Systems fail, and sometimes no one is around to reset them before something worse happens. That's why watchdog timers matter.
Launched in January 1994, NASA's Clementine spacecraft spent two successful months mapping the moon before leaving lunar orbit to head towards near-Earth asteroid, Geographos.
A dual-processor Honeywell 1750 subsystem handled telemetry and various spacecraft functions. Though the 1750 could control Clementine's thrusters, it did so only in emergency situations; routine thruster operations were under ground control.
On May 7, the 1750 experienced a floating-point exception. This wasn't unusual; some 3,000 prior exceptions had been detected and handled properly. But immediately after the May 7 event, downlinked data started varying wildly and nonsensically. Then the data froze. Controllers spent 20 minutes trying to bring the system back to life by sending software resets to the 1750; all were ignored. A hardware reset command finally brought Clementine back on-line.
Alive, yes, even communicating with the ground, but with virtually no fuel left.
The evidence suggests that the 1750 locked up, probably due to a software crash. While hung, the processor turned on one or more thrusters, dumping fuel and setting the spacecraft spinning at 80 RPM. In other words, it appears the code ran wild, firing thrusters it should never have enabled. They kept firing until the tanks ran nearly dry and the hardware reset closed the valves. The mission to Geographos was abandoned.
Designers had worried about this sort of problem and implemented a software thruster timeout. That failed, of course, when the firmware hung.
The 1750's built-in watchdog timer (WDT) hardware was not used, over the objections of the lead software designer. With no automatic reset, the mission's success rested in the abilities of the controllers on Earth to detect problems quickly. For the lack of a few lines of watchdog code, the mission was lost.
Though such a fuel dump had never occurred on Clementine before the May 7 meltdown, hardware resets from the ground had been required roughly 16 times. One might also wonder why some 3,000 previous floating-point exceptions were part of the mission's normal firmware profile.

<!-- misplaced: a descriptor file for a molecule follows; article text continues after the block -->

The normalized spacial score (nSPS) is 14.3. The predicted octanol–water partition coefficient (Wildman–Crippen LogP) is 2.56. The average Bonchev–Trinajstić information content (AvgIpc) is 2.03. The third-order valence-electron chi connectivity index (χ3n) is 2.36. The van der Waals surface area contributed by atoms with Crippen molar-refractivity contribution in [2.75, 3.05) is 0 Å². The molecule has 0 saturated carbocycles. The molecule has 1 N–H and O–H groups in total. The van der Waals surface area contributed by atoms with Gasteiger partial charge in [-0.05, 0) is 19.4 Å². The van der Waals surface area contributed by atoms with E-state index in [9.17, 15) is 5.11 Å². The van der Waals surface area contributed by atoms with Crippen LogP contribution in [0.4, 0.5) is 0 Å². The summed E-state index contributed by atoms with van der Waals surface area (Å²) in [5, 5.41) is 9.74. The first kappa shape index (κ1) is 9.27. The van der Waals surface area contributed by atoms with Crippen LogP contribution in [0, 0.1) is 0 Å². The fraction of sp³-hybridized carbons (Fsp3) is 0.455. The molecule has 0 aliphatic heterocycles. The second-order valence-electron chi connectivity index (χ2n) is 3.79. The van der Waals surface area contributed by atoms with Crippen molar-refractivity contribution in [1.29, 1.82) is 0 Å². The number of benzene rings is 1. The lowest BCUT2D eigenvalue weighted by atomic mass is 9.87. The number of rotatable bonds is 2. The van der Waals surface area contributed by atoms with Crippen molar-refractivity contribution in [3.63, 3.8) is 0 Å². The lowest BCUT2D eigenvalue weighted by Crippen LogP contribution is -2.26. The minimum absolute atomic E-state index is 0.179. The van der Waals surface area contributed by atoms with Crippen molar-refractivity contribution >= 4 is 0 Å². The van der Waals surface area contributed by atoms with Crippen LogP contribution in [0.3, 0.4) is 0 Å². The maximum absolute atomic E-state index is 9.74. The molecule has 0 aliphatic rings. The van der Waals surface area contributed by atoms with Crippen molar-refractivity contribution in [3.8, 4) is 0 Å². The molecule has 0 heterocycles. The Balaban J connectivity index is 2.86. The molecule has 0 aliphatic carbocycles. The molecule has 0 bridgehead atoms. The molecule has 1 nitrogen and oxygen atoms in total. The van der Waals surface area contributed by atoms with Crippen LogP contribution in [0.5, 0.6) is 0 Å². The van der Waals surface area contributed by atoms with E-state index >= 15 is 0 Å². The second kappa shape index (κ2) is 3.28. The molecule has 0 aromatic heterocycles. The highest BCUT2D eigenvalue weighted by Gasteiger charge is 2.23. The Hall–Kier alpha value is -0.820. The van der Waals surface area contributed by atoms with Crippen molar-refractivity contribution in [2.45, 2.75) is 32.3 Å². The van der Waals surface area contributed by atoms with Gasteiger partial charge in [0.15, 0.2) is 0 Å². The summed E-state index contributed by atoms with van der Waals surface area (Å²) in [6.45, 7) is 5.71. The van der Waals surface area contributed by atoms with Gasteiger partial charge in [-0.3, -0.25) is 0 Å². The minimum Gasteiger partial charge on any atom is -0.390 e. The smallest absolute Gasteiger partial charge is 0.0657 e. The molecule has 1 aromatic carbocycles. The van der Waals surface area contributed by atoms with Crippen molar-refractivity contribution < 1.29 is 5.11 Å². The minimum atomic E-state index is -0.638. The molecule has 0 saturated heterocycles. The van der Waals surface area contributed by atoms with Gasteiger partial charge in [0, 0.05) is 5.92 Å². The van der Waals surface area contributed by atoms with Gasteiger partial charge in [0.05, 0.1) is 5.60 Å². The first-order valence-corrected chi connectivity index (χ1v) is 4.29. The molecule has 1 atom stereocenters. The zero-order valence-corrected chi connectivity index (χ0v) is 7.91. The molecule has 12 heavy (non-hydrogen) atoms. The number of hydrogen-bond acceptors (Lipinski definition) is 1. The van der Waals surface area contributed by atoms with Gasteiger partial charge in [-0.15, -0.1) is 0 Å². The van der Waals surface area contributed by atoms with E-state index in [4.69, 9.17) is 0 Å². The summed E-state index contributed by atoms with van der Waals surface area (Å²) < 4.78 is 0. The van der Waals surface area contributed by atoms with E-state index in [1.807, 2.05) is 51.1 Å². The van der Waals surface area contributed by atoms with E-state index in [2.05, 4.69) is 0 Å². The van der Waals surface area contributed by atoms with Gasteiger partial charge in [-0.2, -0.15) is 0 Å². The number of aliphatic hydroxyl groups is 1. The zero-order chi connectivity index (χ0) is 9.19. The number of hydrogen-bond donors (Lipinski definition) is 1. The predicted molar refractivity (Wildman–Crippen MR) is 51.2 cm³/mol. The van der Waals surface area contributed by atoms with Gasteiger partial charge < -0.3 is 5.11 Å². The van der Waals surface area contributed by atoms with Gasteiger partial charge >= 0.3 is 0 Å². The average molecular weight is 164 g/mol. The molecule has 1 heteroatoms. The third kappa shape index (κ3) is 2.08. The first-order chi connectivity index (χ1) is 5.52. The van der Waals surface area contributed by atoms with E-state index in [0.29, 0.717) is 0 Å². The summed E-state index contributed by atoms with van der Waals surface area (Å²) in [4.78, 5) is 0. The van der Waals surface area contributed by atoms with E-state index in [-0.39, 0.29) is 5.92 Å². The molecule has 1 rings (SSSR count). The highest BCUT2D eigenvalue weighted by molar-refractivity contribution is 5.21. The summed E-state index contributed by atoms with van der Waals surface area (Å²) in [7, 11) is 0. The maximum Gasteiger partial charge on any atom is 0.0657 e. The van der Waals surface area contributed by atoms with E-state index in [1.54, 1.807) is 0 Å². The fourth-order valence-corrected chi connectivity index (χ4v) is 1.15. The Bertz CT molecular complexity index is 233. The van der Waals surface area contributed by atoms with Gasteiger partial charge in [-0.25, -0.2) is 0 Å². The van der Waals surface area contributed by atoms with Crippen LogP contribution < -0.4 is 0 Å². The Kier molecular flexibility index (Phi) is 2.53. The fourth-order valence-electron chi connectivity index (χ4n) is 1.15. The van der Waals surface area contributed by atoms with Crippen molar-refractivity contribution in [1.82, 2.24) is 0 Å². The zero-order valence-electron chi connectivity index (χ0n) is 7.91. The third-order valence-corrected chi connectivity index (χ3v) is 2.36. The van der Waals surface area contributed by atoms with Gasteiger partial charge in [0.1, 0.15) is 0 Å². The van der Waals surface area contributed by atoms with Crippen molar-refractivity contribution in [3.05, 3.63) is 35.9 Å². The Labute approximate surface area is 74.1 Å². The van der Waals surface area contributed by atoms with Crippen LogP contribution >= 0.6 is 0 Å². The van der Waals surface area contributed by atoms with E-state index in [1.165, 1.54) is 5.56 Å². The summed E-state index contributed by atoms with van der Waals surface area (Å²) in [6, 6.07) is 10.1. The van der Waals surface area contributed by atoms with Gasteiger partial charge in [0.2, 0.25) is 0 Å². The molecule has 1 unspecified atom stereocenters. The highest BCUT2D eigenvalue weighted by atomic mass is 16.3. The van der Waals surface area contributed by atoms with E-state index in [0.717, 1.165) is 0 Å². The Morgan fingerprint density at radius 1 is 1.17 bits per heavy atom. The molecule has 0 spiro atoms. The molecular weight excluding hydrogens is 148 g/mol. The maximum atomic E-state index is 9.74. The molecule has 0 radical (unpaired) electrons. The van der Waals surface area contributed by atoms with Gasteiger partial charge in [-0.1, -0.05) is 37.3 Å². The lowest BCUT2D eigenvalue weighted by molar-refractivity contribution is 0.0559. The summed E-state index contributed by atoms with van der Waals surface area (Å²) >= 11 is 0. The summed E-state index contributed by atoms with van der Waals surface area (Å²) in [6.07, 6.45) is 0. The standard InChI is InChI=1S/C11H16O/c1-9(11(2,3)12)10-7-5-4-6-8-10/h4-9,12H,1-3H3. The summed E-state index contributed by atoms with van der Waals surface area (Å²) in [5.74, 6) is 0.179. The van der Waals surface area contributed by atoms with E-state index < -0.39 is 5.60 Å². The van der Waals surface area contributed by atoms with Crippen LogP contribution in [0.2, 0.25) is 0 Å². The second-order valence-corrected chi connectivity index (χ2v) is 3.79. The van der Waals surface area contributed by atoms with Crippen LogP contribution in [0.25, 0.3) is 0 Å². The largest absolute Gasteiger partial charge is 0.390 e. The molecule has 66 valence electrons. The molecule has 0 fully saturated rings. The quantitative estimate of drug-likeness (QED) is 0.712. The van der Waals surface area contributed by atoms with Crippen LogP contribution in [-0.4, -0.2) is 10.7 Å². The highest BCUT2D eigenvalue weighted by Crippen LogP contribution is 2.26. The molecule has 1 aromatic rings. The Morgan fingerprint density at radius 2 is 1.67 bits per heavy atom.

Not surprisingly, the software team wished they had indeed used the watchdog and not implemented the thruster timeout in firmware. They also noted, though, that a normal, simple watchdog might not have been robust enough to catch the failure mode.
Contrast this with Pathfinder, a mission whose software also famously hung, but which was saved by a reliable watchdog. The software team found and fixed the bug, uploading new code to a target system 40 million miles away, enabling an amazing scientific mission on Mars.
Watchdogs are our fail-safe, our last line of defense, an option taken only when all else fails, right? Actually, these missions and many others suggest to me that WDTs are not emergency outs, but integral parts of our systems. The WDT is as important as main() or the runtime library; it's an asset that is likely to be used, and maybe used a lot.
Space is a hostile environment, of course, with high intensity radiation fields, thermal extremes, and vibrations we'd never see on Earth. Do we have these worries when designing Earth-bound systems?
Maybe we do. Intel revealed that the McKinley processor's ultra-fine design rules and huge transistor budget means cosmic rays can flip on-chip bits. The Itanium 2 processor, also sporting an astronomical transistor budget and small geometry, includes an on-board system management unit to handle transient hardware failures. The hardware ain't what it used to be, even if our software could be perfect.
But too much (all?) firmware is not perfect. Consider this unfortunately true story from long-time reader Ed VanderPloeg:
The world has reached a new embedded software milestone: I had to reboot my hood fan. That's right, the range exhaust fan in the kitchen. It's a simple model from a popular North American company. It has six buttons on the front: three for low, medium, and high fan speeds, and three more for low, medium, and high light levels. Press a button once and the hood fan does what the button says. Press the same button again and the fan or lights turn off. That's it; nothing fancy. But it needed rebooting via the breaker panel.
Apparently the thing has a microprocessor to control the light levels and fan speeds, and it also has a temperature sensor to automatically switch the fan to high speed if the temperature exceeds some fixed threshold. Well, one day we were cooking dinner as usual, steaming a pot of potatoes, and suddenly the fan kicked into high speed and the lights started flashing. 'Hmm, flaky sensor or buggy sensor software,' I thought to myself.